Assessing existing jobs is one thing, recruiting new workers to fill them is another. The challenges inherent in retaining local graduates in a community does not extend merely to wages. Minneapolis and St. Paul are alluring to college graduates for many reasons due to the amenities and comforts inherent in most large metropolitan areas. Those amenities include: immediate access to multiple fortune 500 companies, professional sports teams, art exhibits, zoos, and one of the largest shopping malls in North America. Minneapolis and St. Paul, however, also have a much higher cost of living.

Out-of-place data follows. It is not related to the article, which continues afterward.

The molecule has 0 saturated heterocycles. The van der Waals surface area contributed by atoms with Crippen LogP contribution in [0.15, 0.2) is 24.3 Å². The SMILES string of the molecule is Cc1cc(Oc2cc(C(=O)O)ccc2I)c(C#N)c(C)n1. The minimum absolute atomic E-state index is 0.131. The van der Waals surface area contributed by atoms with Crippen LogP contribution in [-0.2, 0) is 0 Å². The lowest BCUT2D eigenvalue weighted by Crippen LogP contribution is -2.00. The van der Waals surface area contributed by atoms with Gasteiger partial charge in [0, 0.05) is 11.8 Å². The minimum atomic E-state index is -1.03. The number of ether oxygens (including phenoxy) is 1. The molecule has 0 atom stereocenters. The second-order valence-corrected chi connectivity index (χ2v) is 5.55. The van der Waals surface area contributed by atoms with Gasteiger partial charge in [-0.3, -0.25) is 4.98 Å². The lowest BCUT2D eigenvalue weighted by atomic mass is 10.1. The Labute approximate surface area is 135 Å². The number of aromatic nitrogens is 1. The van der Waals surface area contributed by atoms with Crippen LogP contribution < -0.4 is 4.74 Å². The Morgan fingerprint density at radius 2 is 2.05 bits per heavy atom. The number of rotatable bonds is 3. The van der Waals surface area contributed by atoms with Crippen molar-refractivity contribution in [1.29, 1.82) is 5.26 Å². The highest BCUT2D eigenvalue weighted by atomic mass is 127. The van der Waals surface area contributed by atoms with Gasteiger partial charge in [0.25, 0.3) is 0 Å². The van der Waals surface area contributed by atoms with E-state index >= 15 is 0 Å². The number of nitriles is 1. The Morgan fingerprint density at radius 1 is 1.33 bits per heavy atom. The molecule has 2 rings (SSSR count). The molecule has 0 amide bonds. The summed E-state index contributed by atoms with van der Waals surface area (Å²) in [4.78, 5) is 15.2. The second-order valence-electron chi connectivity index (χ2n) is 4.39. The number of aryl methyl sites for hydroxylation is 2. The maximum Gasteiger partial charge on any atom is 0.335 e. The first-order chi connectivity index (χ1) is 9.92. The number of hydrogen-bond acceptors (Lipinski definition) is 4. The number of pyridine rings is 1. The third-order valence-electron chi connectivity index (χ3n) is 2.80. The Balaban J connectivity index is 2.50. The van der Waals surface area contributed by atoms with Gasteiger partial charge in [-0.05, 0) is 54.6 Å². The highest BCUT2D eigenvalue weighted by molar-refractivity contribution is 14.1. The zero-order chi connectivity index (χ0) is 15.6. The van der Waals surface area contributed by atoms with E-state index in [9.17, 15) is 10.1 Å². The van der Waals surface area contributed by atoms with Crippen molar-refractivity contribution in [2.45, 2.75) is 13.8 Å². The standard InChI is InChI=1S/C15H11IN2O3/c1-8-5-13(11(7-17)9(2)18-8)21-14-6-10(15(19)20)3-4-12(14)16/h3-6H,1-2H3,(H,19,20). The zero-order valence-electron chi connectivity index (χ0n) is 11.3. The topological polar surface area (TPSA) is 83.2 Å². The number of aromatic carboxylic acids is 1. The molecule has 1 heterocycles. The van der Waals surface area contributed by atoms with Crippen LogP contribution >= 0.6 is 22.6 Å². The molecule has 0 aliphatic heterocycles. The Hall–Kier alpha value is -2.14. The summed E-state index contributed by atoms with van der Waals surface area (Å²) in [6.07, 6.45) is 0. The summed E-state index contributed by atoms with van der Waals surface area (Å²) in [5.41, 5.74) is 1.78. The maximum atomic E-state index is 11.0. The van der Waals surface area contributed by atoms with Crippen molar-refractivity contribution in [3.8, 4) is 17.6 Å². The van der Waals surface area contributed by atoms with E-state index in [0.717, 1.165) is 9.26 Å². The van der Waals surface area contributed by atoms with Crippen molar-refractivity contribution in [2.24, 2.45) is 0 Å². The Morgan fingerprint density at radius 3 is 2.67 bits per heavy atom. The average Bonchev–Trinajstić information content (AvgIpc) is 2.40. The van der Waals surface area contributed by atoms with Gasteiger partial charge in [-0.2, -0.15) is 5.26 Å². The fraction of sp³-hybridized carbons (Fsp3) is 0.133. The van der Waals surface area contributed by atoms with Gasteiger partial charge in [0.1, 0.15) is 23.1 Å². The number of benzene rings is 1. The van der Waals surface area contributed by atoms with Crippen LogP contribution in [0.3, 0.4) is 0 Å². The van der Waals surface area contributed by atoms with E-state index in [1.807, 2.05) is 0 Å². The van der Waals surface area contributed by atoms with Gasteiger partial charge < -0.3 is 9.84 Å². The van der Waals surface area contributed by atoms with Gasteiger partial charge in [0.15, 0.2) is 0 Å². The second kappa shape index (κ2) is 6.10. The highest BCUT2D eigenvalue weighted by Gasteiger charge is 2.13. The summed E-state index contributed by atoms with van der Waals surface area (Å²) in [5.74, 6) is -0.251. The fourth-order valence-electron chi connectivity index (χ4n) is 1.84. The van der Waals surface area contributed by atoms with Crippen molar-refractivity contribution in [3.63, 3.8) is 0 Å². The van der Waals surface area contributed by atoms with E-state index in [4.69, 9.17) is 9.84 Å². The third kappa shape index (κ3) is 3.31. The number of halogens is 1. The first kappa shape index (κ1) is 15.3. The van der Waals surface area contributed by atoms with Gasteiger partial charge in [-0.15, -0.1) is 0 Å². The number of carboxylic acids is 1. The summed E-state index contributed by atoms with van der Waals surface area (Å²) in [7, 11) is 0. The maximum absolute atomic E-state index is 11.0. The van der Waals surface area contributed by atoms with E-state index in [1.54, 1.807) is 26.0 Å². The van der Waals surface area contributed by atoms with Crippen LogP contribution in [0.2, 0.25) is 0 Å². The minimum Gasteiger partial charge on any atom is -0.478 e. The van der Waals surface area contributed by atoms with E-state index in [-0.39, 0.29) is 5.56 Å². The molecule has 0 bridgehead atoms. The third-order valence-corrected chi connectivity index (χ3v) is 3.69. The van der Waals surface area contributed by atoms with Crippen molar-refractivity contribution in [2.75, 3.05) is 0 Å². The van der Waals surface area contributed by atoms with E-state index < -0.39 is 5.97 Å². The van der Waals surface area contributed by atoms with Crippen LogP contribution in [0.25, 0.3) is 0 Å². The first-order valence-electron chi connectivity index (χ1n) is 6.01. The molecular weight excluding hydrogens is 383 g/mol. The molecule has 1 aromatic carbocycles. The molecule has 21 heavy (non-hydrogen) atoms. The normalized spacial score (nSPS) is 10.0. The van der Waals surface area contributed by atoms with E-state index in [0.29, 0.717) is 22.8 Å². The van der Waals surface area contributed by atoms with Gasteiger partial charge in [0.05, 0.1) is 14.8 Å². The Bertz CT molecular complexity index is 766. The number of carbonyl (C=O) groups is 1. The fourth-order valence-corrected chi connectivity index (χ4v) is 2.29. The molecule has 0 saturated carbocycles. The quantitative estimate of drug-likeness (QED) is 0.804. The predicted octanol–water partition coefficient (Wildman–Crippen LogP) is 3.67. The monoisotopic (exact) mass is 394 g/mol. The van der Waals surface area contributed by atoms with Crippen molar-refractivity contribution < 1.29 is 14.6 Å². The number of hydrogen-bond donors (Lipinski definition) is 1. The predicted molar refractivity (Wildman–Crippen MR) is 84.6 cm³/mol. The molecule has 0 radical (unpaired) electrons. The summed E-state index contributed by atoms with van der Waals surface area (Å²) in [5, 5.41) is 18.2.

Among three leading indicators measured by the Cost of Living Index, the Mankato area pays higher healthcare costs than either Minneapolis or St. Paul. All other indicators – grocery, housing, utilities, and transportation – cost less in the Mankato area. (See Table 1) Because costs of living are lower in the Mankato area, people that live and work in the Mankato area should be able to live comfortably for less than the Minneapolis-St. Paul area. This negates the notion that workers who migrate to the Minneapolis-St. Paul area will automatically earn higher wages. For example, the cost of living in the Mankato area is approximately 12 percent less than in the Minneapolis-St. Paul area. Consider the 12 percent difference on a $50,000 annual salary. The difference would amount to $6,000. Couple that with the fact that Mankato area residents who may migrate to the Minneapolis-St Paul area will pay nearly $80,000 more to live in a $250,000 home (31.5 percent higher than Mankato area), pay a couple dollars more to stock the pantry with groceries, and pay 15 to 16 percent higher utilities and transportation costs.